By Junil Kim
Known equally for inducing both sighs and groans from hopeful and jaded people worldwide, Valentine’s Day is just around the corner on February 14th. If the mere thought of Valentine’s Day is more headache-inducing than swoon-worthy, you could consider the wider array of South Korea’s romantically themed holidays. It doesn’t take an exhaustive look into Korean pop culture to realize that Koreans are a fan of romance, as evidenced by these various holidays.
Unlike America and other Western countries, Valentine’s Day in South Korea is largely a holiday when Korean women give chocolate to men, though it is similarly celebrated on February 14th. This tradition is similar to Japan’s version of Valentine’s Day, when Japanese women give “giri-choco” as a platonic gift and “honmei-choco” as an affectionate gift to male acquaintances. Due to this tradition, retailers will primarily target female shoppers. Couples will still typically celebrate the holiday together and it is not uncommon and sometimes expected for men to also treat women on Valentine’s Day.
White Day, which is celebrated a month after Valentine’s Day on March 14th in both South Korea and Japan, is the man’s turn to shower gifts on romantic partners. Although not a strictly kept tradition, the “rule of three” in reciprocal gift giving is normally applied to White Day, where the man should give a gift roughly three times the value his lover gave him on Valentine’s Day. As the name implies, gifts are typically white in color with white chocolate being the classic gift of choice.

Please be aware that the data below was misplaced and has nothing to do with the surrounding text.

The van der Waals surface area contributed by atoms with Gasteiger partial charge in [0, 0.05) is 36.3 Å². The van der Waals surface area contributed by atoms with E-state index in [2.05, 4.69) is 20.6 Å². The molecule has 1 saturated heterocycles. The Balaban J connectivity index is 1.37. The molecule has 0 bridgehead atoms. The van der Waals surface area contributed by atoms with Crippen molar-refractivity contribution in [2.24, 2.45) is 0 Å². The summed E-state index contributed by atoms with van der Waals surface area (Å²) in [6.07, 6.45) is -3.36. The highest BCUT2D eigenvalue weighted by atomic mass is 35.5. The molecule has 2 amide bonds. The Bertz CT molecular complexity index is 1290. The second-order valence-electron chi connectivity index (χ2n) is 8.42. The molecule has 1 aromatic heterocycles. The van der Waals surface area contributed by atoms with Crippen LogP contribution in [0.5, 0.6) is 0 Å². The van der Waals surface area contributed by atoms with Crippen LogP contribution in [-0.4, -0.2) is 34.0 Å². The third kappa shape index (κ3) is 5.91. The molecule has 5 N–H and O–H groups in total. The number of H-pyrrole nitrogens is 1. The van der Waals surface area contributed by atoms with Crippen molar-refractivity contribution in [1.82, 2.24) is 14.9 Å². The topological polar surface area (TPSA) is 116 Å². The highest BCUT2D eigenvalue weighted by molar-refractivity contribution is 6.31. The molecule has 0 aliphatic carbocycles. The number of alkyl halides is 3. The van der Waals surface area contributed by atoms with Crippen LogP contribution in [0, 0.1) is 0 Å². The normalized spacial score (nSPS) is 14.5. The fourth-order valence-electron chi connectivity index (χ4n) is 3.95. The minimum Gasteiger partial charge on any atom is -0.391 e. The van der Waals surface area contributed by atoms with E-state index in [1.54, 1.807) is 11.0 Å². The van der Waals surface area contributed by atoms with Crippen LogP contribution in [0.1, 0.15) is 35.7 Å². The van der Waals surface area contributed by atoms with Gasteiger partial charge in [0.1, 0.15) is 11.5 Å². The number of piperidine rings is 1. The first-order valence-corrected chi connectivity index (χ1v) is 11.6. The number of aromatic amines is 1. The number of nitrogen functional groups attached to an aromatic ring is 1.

For those that are not as romantically fortunate, Black Day on April 14th is celebrated (or cursed) by Korean singles. Singles will traditionally congregate together and eat jjajang myeon, a Chinese-style Korean noodle dish covered in black bean sauce. The holiday is celebrated more in jest than in actual sorrow, though Black Day purists will assert that the day is reserved only for those that did not receive any gifts on Valentine’s Day and White Day. Despite restaurants and matchmaking services that pounce on the downbeat holiday, advertising for Black Day is lightyears away from the ever-present marketing efforts of retailers during Valentine’s Day and White Day.
Perhaps the most baffling of South Korea’s romantic holidays is Pepero Day, which is named after the famous Korean chocolate covered snack. Due to its unmistakable stick shape, Pepero Day is celebrated on November 11th (11/11). Yonhap News reported that as much of half of Lotte’s annual Pepero sales come from the holiday. Convenience stores in particular benefit greatly from the holiday and display giant gift baskets of Pepero adorned with stuffed animals and fancy wrapping. Ambitious lovers will also make elaborate homemade versions of Pepero by dipping thin candy breadsticks in chocolate and covering them in decorations. The day and snack is also the source of some mild controversy due to its obvious similarities with the Japanese Pocky snack and associated holiday, which is also on November 11th.
If these holidays sound a bit excessive, keep in mind that there are other monthly couples days that occur on the 14th of the other calendar months. Although days like Kiss Day (June) and Hug Day (December) may not be as widely celebrated, Americans can rest easy this Valentine’s Day knowing that there is only one major romantic holiday to worry about.
Junil Kim is the Program Manager and Executive Assistant at the Korea Economic Institute of America. The views expressed here are the author’s alone.
Graphic by Jenna Gibson, Director of Communications, Korea Economic Institute of America.